Heather Langenkamp: Slasher movies have seen many survivor girls who were able to evade the blade-wielding mad man pursuing them. In a Nightmare on Elm Street, Nancy not only survived Freddy Kruger but looked the famed boogeyman square in the eye and told him she was not afraid of him. Young actress Heather Langenkamp brought strength, resolve, and intellect to the character many consider the greatest final girl in horror history. Despite her youth, the audience completely bought that she was more than a match for Freddy. Throughout the Nightmare franchise she would serve as a constant foe to the iconic villain. Langenkamp even battled the “real” Freddy as herself in the underrated Wes Craven’s New Nightmare. Behind the scenes Heather Langenkamp works as a creator of things that go bump in the night as she partnered with her husband to create the make-up fx company AFX Studio. In this role she has worked on fan favorites like; Cabin in the Woods and the 2004 remake of Dawn of the Dead.


Shirley Jackson: One of the most prolific writers of the twentieth century, Shirley Jackson not only wrote tales which scared readers but also provoked them into thought about the terrors which linger beneath the surface. Her fifth novel the Haunting of Hill House is often heralded as the greatest ghost story published in the 20th century. It is a meditative look at a paranormal experiment where the characters are haunted not just by the supernatural but their own pasts and emotions. This tale has been adapted into a film from legendary director Robert Wise and recently a critically praised Netflix series. In the realm of short stories, Jackson has been lauded for her controversial tale “the Lottery”. Jackson’s legacy continues to live on in literary circle as the Shirley Jackson Award was created to annually give out to the best writers of suspense and horror.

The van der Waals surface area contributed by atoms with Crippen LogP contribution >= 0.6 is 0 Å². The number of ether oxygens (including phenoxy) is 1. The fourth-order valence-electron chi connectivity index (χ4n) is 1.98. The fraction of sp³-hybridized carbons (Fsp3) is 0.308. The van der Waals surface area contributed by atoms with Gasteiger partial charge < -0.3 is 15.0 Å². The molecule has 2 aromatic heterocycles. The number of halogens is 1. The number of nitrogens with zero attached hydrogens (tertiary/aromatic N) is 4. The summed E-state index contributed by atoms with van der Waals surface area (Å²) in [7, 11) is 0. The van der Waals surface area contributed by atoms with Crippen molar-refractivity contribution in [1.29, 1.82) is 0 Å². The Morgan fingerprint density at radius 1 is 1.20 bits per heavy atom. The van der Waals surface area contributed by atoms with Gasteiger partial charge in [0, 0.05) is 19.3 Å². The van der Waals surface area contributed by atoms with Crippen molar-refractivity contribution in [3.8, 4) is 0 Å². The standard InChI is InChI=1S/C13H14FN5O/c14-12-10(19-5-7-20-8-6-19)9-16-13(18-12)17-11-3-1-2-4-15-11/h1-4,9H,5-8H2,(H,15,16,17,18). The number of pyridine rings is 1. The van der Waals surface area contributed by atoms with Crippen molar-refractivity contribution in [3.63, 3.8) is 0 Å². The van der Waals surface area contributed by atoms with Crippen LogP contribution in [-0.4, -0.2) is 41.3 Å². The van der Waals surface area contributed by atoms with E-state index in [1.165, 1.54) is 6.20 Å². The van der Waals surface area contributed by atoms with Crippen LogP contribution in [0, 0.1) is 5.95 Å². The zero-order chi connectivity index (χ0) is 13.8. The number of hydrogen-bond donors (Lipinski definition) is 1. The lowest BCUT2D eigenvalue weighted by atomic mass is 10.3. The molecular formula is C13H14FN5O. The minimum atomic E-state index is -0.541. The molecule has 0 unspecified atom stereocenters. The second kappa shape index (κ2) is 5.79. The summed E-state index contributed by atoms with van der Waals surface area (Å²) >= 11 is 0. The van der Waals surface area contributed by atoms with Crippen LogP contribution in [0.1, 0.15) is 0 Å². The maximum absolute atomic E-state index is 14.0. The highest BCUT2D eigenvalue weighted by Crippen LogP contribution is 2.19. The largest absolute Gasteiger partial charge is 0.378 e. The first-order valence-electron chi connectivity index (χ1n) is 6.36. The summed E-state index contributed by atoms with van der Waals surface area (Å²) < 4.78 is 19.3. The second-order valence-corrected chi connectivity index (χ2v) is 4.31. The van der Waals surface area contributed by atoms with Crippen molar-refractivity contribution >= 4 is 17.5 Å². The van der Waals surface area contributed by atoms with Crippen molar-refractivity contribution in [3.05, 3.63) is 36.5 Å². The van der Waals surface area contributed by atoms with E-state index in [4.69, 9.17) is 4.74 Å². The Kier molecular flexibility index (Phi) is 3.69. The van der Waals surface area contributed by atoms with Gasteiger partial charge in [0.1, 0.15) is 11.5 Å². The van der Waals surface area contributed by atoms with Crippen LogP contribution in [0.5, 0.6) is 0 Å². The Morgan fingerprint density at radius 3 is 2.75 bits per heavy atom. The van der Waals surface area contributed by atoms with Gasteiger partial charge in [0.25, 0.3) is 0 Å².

Fay Wray: The original Scream Queen of moviedom who has gone down in movie history for her iconic role as Ann Darrow in 1933’s King Kong. Having displayed a knack for being terrified in flicks like the Vampire Bat and Doctor X, Wray began to be noticed by producers at RKO. After being terrorized by a mad Lionel Atwill in Mystery of the Wax Museum, she was offered the chance to work with a “tall, dark leading man”. This leading man was of course the giant ape himself in this milestone film. Her powerful set of lungs and charming screen presence earned her endless praise for this performance. After King Kong Wray had a long and varied career in film and television. In 1998 she was honored as a guest for the Academy Awards due to her legacy in movies.


Ingrid Pitt: After a few minor roles in different projects like; Doctor Zhivago and Doctor Who, the Polish-born actress Ingrid Pitt finally found her calling when she played the vampiric Carmilla/Mircalla in Hammer Films’ the Vampire Lovers. Her incredible screen presence and sensual mystique instantly propelled her onto the radars of horror fans. Ingrid Pitt became just as big of a star for the famed horror studio as Christopher Lee and Peter Cushing. She became particularly popular for her ability to play bloodsuckers, whether in Countess Dracula or the cult classic the House That Dripped Blood. Even after Hammer’s heyday came to an end, Pitt continued to be a star of horror flicks, especially in the critically acclaimed 1973 classic the Wicker Man. Until her passing in 2010 Ingrid Pitt remained true to the genre writing books about her life and making frequent convention appearances.